Women’s Organizations in Burma: ‘We Are Under Watch’

Members of the WLB say that they have been threatened for speaking out on rights violations involving the Tatmadaw.


Wednesday, April 24, 2019

Representatives of the Women’s League of Burma (WLB) say that they are ‘under close watch’ in their work and are frequently threatened by the authorities after speaking on issues related to the Burmese military.

The coalition marked the start of its tenth conference in Chiang Mai, Thailand, on April 22, during which members spoke to the media about their current difficulties, particularly working in conflict areas in ethnic states. The conference will last three days.

“We are under close watch when we are talking about issues related to the Tatmadaw or when we have activities like workshops,” Lway Poe Nge, the WLB’s general secretary, told NMG. “Therefore, we are afraid to openly speak in public about issues involving the Tatmadaw.”

Lway Poe Nge said that WLB’s member organizations have been “threatened,” and must self-censor in workshops or in speaking to the media about the military.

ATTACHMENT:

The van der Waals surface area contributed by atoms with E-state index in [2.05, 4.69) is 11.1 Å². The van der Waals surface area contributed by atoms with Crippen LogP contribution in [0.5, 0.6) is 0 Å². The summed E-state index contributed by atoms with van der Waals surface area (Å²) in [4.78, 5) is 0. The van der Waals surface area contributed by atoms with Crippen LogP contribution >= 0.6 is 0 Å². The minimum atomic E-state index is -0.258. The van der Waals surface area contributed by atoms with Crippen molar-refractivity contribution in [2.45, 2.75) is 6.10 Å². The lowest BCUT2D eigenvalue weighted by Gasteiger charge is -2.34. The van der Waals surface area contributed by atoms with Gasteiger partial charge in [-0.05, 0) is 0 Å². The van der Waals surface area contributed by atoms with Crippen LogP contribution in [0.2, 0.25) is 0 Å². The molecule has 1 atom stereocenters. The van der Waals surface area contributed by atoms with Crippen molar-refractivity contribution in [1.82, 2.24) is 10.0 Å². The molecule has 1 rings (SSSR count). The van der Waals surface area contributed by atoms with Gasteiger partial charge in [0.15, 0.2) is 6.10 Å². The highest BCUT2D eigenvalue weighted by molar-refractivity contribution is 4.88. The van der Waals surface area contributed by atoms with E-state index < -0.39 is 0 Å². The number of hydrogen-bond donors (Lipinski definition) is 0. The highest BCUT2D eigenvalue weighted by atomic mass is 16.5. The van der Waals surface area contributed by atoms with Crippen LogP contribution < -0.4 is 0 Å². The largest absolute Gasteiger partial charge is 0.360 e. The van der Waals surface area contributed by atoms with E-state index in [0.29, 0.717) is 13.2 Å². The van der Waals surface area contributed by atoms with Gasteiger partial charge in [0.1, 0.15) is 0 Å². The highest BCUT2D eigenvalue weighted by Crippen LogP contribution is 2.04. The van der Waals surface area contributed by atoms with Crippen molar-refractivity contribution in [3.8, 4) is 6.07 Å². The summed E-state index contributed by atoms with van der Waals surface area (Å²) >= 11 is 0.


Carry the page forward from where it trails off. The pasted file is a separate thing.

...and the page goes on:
“We are very careful in talking with the media. As you all know, there are many leaders and media reporters who have been sentenced to prison when they talk about the Tatmadaw’s affairs. It’s a sort of threat,” she explained.

Tin Tin Nyo, a WLB policy board member, said that WLB works to highlight who commits human rights violations and violence against women in Burma.

“Even though we have some limitations, we publish reports related to human rights. For instance, when international organizations come to collect facts and documents about human rights violations in Burma, WLB meets them and talks with them. At those times, we were followed by strangers, so we feel it’s insecure for us,” she explained.

Conference participants say one of their goals is to draw up a future plan.

“We analyzed the current political situation in detail, and identified what things are obstacles for us,” Tin Tin Nyo said. “When we talk about the 2008 Constitution, the constitution gives full authority and political power to army. If we cannot amend the constitution, there will be no real political transition in our country.”

WLB, she added, has been exploring what their own role will be in bringing this change.

The coalition of 13 women’s organizations was long based on the Thai-Burma border, after being founded in 1999. In 2017, the organization moved its headquarters into Burma. They work on issues related to peace, reconciliation, ending violence against women, and building women’s capacity.